36 Hours in Philadelphia

I recently visited my dear friend Kate in Philadelphia. I had such a good time, that I thought I should share what I did there.

I arrived in Philadelphia (trip 2 for me) on the Bolt bus- at $10.50, a steal. Had I brought my computer I could have spent the entire ride plugged in and surfing the Internet (actually, my version of Internet usage is more like slavery these days where I type furiously, sprinkling my activity with pauses of pressing Send. Which is to say I did not take advantage of this feature, but instead read an old fashioned book.)

Upon my arrival to Philadelphia, it was still scorching hot- 90 degrees, and my wonderful host, Kate took us immediately for dinner and celebratory/medicinal drinks (celebratory for me, medicinal for her after a long day of work). Johnny Brenda’s is a local watering hole-seemingly THE premiere destination for happy hour decompression. Upon being seated, our table expanded over the course of the night to include 10+ friends of friends. These friendly folk- amongst them computer programmers, artists, DJs- provided delightful re-tellings of strange Philadelphia characters and personalities- a great introduction to Philly mythologies and subculture.

Considering that Philadelphia is such a bike-driven town, Kate made sure I got to partake in at least the smallest bit of cross town bike riding. Her in a very tall bike, me in a slightly less tall Peugot bike with massive wheels, meandered a few blocks to El Cafeito, a Cuban coffee shop. Breakfast selection was amazing with both options of pastries and hot-pressed sandwiches. We opted to split a Quesito (cheese pastry), a cherry pastry and a cubano sandwich to round out all those sweets. The pastries melted in your mouth as did this cubano – a perfect primer for the day ahead.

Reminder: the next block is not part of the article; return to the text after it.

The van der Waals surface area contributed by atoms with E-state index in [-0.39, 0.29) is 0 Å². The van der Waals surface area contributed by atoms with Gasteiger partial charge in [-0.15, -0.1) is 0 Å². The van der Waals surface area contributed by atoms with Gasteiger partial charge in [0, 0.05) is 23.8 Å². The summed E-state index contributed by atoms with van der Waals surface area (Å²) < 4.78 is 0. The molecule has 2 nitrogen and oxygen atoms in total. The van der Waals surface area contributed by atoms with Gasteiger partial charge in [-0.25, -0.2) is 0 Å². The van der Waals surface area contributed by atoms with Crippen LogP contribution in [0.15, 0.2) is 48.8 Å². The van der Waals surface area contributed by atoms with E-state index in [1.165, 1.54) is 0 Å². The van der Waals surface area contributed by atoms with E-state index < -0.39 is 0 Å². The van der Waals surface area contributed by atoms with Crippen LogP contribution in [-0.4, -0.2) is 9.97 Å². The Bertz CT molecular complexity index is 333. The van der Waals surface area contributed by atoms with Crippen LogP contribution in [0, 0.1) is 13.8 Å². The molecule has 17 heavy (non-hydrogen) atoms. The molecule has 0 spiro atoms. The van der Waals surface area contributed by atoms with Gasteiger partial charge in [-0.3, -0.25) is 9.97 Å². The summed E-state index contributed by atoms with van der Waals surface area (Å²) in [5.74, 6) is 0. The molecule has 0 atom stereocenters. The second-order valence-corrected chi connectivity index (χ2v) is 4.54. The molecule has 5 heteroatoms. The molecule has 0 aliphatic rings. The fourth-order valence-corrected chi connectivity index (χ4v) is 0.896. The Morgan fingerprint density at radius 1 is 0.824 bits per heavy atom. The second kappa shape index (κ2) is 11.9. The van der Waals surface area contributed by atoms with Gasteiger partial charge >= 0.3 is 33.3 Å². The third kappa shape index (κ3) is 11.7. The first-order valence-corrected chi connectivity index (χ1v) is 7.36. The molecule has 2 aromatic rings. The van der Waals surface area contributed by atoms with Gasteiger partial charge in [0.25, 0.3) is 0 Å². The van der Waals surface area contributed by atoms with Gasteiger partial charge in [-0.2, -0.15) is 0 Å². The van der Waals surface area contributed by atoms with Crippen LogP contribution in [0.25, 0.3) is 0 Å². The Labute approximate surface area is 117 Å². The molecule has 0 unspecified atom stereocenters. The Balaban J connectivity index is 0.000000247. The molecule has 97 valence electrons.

After dropping our bikes at home and a short break to watch an episode of My So-Called Life, we ventured out for our major trip of the day: Bartram Gardens. Located in west Philly, Bartram Gardens, once host to elite gatherings of Philadelphia’s founding fathers such as Ben Franklin himself, now lies smack in the middle of the projects. In ironic contrast, the walk up to the gardens features foliage strewn with various debris and trash. Bartrams, however, is a classic example of an old explorer-come-botanist retreat. Overgrown with various species of eastern native plants, the grounds boast some of the oldest specimens of Tennessee Yellowwood and Ginko trees. For me, the highlight of this place was the cider press, which had been carved out of the property’s bedrock on the river’s edge. Cool!

Kate insisted that we get a sweet treat at Capogiro Gelato– I paired the rose petal gelato (“roses donated from a 200 year old rose bush”) with the chocolate malt. We then ate this very delicious gelato in Rittenhouse Square while watching small children frolic with stump footed pigeons. Very endearing.

We met our friend, TC outside his show All Right-Still! at Fleischer Ollman Gallery. The show has a number of new works, some of which I was privy to see in mid-completion last fall in LA while TC was semi-invalid with a broken leg and coloring furiously beautiful animal-scapes.